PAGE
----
In the study of English grammar, the word demonstrative is a technical term. Demonstrative words are words that show (demonstrate) what you are talking about: they serve to identify what is being talked about by indicating its "particular spatial or temporal relationship with the speaker or writer" (The Oxford Dictionary of English Grammar, Bas Aarts, Sylvia Chalker, & Edmund Weiner (eds.), 2nd ed. OUP, 2014). The commonest demonstratives are:
- this and its plural form these
- that and its plural form those (but to complicate matters, that can also be used as a conjunction)
They can be used as either adjectives or pronouns: we speak of demonstrative pronouns or demonstrative adjectives.
- a pronoun stands for a noun. So a demonstrative pronoun is a unit on its own ("Do you like this?");
- an adjective qualifies (describes) a noun. So a demonstrative adjective precedes a noun or a pronoun ("I like this one", "I like these bananas").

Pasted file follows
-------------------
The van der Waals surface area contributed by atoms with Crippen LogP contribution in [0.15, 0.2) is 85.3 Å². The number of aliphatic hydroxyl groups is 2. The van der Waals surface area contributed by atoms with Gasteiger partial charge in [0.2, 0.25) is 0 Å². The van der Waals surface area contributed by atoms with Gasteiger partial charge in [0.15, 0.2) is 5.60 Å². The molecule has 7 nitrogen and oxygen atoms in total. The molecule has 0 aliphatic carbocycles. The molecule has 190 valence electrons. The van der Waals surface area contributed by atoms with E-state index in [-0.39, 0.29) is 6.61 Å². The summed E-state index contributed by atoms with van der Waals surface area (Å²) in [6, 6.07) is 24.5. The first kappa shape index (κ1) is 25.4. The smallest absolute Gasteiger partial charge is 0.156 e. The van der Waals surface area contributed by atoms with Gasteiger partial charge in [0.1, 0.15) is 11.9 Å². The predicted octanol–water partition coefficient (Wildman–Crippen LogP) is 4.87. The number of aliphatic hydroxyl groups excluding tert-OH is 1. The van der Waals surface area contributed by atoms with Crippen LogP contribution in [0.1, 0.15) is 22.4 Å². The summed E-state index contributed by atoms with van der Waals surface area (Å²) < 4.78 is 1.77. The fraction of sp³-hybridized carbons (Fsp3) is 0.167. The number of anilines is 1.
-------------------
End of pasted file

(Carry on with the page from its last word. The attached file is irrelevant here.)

This distinction does not really matter, most of the time, unless you are an expert - or working with two different languages. Most of the time, "demonstrative" may be used as a noun: a student might be told to "Underline the demonstratives in this sentence", and it would not matter whether the words were being used as adjectives or as pronouns.
Demonstrative words are a closed set: no new demonstratives are likely to be invented. The only one missing from the list above is the archaic yonder.